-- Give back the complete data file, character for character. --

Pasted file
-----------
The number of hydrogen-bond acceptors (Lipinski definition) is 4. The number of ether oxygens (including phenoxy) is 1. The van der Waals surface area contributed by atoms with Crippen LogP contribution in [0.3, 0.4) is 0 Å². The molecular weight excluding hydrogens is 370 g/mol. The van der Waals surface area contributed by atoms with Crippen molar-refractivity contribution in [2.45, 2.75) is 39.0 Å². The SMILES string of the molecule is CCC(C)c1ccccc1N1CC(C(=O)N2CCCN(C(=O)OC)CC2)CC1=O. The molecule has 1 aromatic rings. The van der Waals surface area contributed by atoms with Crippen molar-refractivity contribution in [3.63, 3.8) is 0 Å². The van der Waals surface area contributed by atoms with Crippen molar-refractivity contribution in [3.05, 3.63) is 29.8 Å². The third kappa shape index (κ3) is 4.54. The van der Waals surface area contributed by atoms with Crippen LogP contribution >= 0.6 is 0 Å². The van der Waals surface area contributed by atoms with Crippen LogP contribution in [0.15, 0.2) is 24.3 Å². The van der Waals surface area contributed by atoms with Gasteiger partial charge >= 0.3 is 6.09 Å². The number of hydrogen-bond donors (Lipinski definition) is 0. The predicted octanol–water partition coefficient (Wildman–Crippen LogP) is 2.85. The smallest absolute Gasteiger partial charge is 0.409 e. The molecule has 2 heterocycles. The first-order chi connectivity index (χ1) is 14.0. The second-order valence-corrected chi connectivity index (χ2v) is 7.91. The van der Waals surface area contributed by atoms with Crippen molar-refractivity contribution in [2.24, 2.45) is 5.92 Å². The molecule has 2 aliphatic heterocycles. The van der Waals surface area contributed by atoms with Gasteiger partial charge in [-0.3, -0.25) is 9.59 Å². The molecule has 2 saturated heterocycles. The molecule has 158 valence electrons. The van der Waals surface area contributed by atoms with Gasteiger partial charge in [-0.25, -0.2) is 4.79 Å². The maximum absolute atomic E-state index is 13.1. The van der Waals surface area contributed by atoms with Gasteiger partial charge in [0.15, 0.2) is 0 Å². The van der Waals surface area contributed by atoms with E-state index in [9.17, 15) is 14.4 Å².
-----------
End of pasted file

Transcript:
The number of hydrogen-bond acceptors (Lipinski definition) is 4. The number of ether oxygens (including phenoxy) is 1. The van der Waals surface area contributed by atoms with Crippen LogP contribution in [0.3, 0.4) is 0 Å². The molecular weight excluding hydrogens is 370 g/mol. The van der Waals surface area contributed by atoms with Crippen molar-refractivity contribution in [2.45, 2.75) is 39.0 Å². The SMILES string of the molecule is CCC(C)c1ccccc1N1CC(C(=O)N2CCCN(C(=O)OC)CC2)CC1=O. The molecule has 1 aromatic rings. The van der Waals surface area contributed by atoms with Crippen molar-refractivity contribution in [3.63, 3.8) is 0 Å². The van der Waals surface area contributed by atoms with Crippen molar-refractivity contribution in [3.05, 3.63) is 29.8 Å². The third kappa shape index (κ3) is 4.54. The van der Waals surface area contributed by atoms with Crippen LogP contribution >= 0.6 is 0 Å². The van der Waals surface area contributed by atoms with Crippen LogP contribution in [0.15, 0.2) is 24.3 Å². The van der Waals surface area contributed by atoms with Gasteiger partial charge >= 0.3 is 6.09 Å². The number of hydrogen-bond donors (Lipinski definition) is 0. The predicted octanol–water partition coefficient (Wildman–Crippen LogP) is 2.85. The smallest absolute Gasteiger partial charge is 0.409 e. The molecule has 2 heterocycles. The first-order chi connectivity index (χ1) is 14.0. The second-order valence-corrected chi connectivity index (χ2v) is 7.91. The van der Waals surface area contributed by atoms with Crippen molar-refractivity contribution in [2.24, 2.45) is 5.92 Å². The molecule has 2 aliphatic heterocycles. The van der Waals surface area contributed by atoms with Gasteiger partial charge in [-0.3, -0.25) is 9.59 Å². The molecule has 2 saturated heterocycles. The molecule has 158 valence electrons. The van der Waals surface area contributed by atoms with Gasteiger partial charge in [-0.25, -0.2) is 4.79 Å². The maximum absolute atomic E-state index is 13.1. The van der Waals surface area contributed by atoms with Gasteiger partial charge in [0.15, 0.2) is 0 Å². The van der Waals surface area contributed by atoms with E-state index in [9.17, 15) is 14.4 Å².